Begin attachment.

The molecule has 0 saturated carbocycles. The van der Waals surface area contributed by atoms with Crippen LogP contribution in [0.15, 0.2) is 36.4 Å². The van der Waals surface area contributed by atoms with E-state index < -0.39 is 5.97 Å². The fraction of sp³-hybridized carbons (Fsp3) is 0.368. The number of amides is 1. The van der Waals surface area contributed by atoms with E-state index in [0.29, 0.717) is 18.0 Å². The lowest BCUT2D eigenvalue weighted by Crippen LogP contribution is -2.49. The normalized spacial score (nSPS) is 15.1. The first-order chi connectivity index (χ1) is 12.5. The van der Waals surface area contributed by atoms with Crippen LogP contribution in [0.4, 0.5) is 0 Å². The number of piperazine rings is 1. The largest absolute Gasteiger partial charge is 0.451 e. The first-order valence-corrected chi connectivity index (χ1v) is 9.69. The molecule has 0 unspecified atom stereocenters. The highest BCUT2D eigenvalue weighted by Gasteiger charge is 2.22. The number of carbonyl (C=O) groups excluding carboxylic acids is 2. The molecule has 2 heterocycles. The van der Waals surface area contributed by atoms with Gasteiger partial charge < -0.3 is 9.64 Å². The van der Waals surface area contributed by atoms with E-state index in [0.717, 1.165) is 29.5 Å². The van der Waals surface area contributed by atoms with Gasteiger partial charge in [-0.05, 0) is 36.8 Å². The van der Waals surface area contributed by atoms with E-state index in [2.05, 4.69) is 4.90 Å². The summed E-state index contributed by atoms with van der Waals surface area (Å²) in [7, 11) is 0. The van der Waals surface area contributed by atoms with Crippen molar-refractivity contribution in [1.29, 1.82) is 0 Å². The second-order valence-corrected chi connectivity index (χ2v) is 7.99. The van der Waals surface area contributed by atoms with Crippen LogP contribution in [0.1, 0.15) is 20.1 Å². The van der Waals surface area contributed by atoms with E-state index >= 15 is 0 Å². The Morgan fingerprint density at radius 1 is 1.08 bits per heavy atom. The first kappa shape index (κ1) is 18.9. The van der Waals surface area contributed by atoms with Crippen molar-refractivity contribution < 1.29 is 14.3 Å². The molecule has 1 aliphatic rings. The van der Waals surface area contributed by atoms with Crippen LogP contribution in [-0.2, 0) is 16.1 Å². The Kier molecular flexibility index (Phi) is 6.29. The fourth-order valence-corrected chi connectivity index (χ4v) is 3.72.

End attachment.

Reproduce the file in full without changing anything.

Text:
The molecule has 0 saturated carbocycles. The van der Waals surface area contributed by atoms with Crippen LogP contribution in [0.15, 0.2) is 36.4 Å². The van der Waals surface area contributed by atoms with E-state index < -0.39 is 5.97 Å². The fraction of sp³-hybridized carbons (Fsp3) is 0.368. The number of amides is 1. The van der Waals surface area contributed by atoms with E-state index in [0.29, 0.717) is 18.0 Å². The lowest BCUT2D eigenvalue weighted by Crippen LogP contribution is -2.49. The normalized spacial score (nSPS) is 15.1. The first-order chi connectivity index (χ1) is 12.5. The van der Waals surface area contributed by atoms with Crippen LogP contribution in [0.4, 0.5) is 0 Å². The number of piperazine rings is 1. The largest absolute Gasteiger partial charge is 0.451 e. The first-order valence-corrected chi connectivity index (χ1v) is 9.69. The molecule has 0 unspecified atom stereocenters. The highest BCUT2D eigenvalue weighted by Gasteiger charge is 2.22. The number of carbonyl (C=O) groups excluding carboxylic acids is 2. The molecule has 2 heterocycles. The van der Waals surface area contributed by atoms with Gasteiger partial charge < -0.3 is 9.64 Å². The van der Waals surface area contributed by atoms with E-state index in [0.717, 1.165) is 29.5 Å². The van der Waals surface area contributed by atoms with Gasteiger partial charge in [-0.05, 0) is 36.8 Å². The van der Waals surface area contributed by atoms with E-state index in [2.05, 4.69) is 4.90 Å². The summed E-state index contributed by atoms with van der Waals surface area (Å²) in [7, 11) is 0. The van der Waals surface area contributed by atoms with Crippen molar-refractivity contribution in [1.29, 1.82) is 0 Å². The second-order valence-corrected chi connectivity index (χ2v) is 7.99. The van der Waals surface area contributed by atoms with Crippen LogP contribution in [0.1, 0.15) is 20.1 Å². The van der Waals surface area contributed by atoms with E-state index >= 15 is 0 Å². The Morgan fingerprint density at radius 1 is 1.08 bits per heavy atom. The first kappa shape index (κ1) is 18.9. The van der Waals surface area contributed by atoms with Crippen molar-refractivity contribution < 1.29 is 14.3 Å². The molecule has 1 aliphatic rings. The van der Waals surface area contributed by atoms with Crippen LogP contribution in [-0.2, 0) is 16.1 Å². The Kier molecular flexibility index (Phi) is 6.29. The fourth-order valence-corrected chi connectivity index (χ4v) is 3.72.